"Sole Food" - Wedge Grinds, Camber, Etc.
By Terry Koehler, The Wedge Guy
Terry Koehler has been in the golf industry for over 30 years and currently spends his days as the President of EIDOLON Golf, a small premium wedge company in Victoria, Texas. He's been blogging for over 3 years and has written hundreds of articles ranging from golf tips to equipment issues. His blog will appear on ClubSG twice per week. You can reach Terry to have your golf questions answered at email@example.com.
Well, this is the "WedgeGuy" column, and I do get questions daily about the vast array of sole grinds on the market, available in the racks or even custom ground to supposedly "fit" individual golfers. So I thought I would pick one today to dive into this topic a little more. Based on the volume of mail and calls we get, and the myriad of information (and mis-information) we get at EIDOLON and here, maybe the most confusing aspect of golf equipment is the way a wedge sole functions. It started with a question I received from Michael Y, who asked:
"Quick question on grinds and camber. Has the heel to toe camber effectively moved from the leading edge on old clubs to the trailing edge on modern clubs as specialized grinds? My 25-year-old Palmer The Standard sand wedge has a lot of heel to toe camber, but most modern sand wedges appear to have a relatively straight leading edge without much heel to toe camber, while having C grind, etc., near the trailing edge."Well, Michael, in one moment of observation you have seen the evolution of the "sand wedge" in modern times. To me, it’s an interesting story in the area of golf equipment, and it goes back to the origin of the sand wedge itself, generally credited to Gene Sarazen. Back in his time, bunkers were real hazards, presenting the golfer with an extremely difficult challenge, given the narrow and sharp soles common to iron designs then. Inspired by the way an airplane exhibited lift upon landing, Sarazen welded material to the bottom of a niblick and created that same lifting effect as the club made contact with the sand. Boom, bunkers became not so intimidating.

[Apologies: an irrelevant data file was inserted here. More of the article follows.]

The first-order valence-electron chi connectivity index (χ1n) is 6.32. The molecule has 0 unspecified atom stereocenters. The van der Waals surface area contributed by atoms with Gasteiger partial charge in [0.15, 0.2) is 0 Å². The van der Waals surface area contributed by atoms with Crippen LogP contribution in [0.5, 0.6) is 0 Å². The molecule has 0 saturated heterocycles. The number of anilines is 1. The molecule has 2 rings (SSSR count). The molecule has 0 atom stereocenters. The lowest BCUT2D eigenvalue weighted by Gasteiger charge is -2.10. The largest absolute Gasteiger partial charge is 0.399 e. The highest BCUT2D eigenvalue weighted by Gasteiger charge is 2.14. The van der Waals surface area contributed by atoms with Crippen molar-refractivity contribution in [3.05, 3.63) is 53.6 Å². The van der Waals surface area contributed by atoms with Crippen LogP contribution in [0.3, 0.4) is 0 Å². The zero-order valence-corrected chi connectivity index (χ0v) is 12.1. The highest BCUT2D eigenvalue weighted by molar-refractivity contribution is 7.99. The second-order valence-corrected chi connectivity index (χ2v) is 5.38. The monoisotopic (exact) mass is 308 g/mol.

For decades, "sand wedges" were just that – clubs designed to extricate your ball from the sand. Nothing more, nothing less. Through the 1960s, most had large rounded soles, with much camber (heel to toe radius), to make them "bounce" off of the soft sand, allowing the execution of the explosion technique. The Hogan Sure Outs, Wilson R90s, and others became legendary for how good they were at this task.
Back then, golfers revered their pitching wedges as their "go to" scoring clubs around the greens, and most had 50-51 degrees of loft so that they would be effective in that use. The sand wedge was limited to shots from the bunkers. Somewhere in the 1970s/80s, as iron lofts began to be strengthened, sand wedges began to take on narrower soles and various bounce angles, which made them more suitable for shots from the fairway and other "non-bunker" lies. As this more versatile use became more adopted by golfers, the leading edge of these wedges got a little straighter and the sole a little flatter, with reduced camber. Nowadays, the modern "sand wedge" is the "go to" scoring club for most golfers around the greens, and for all shots inside pitching wedge range.
Well, now that we've had this little history lesson, it appears that I need more time to get into the real question, and that is how these various grinds affect shotmaking, and your own scoring. So, I’m going to make you wait until Friday to see if I can’t help you sort through the fog of bounces, grinds, etc. that proliferate in the wedge category.
Enjoy your new EIDOLON V-SOLE wedge, Michael, and I hope all of you enjoy this two part series.
* The Wedge Guy's views and opinions are his own do not necessarily reflect those of SkyGolf.
The Wedge Guy is sponsored by SCOR Golf, where Terry Koehler is President/CEO. He encourages you to submit your questions or topics to be considered for his columns on Tuesdays and Fridays. Each submission automatically enters you to win a SCOR4161 wedge to be given away monthly. Click the button below to submit your question or topic today.
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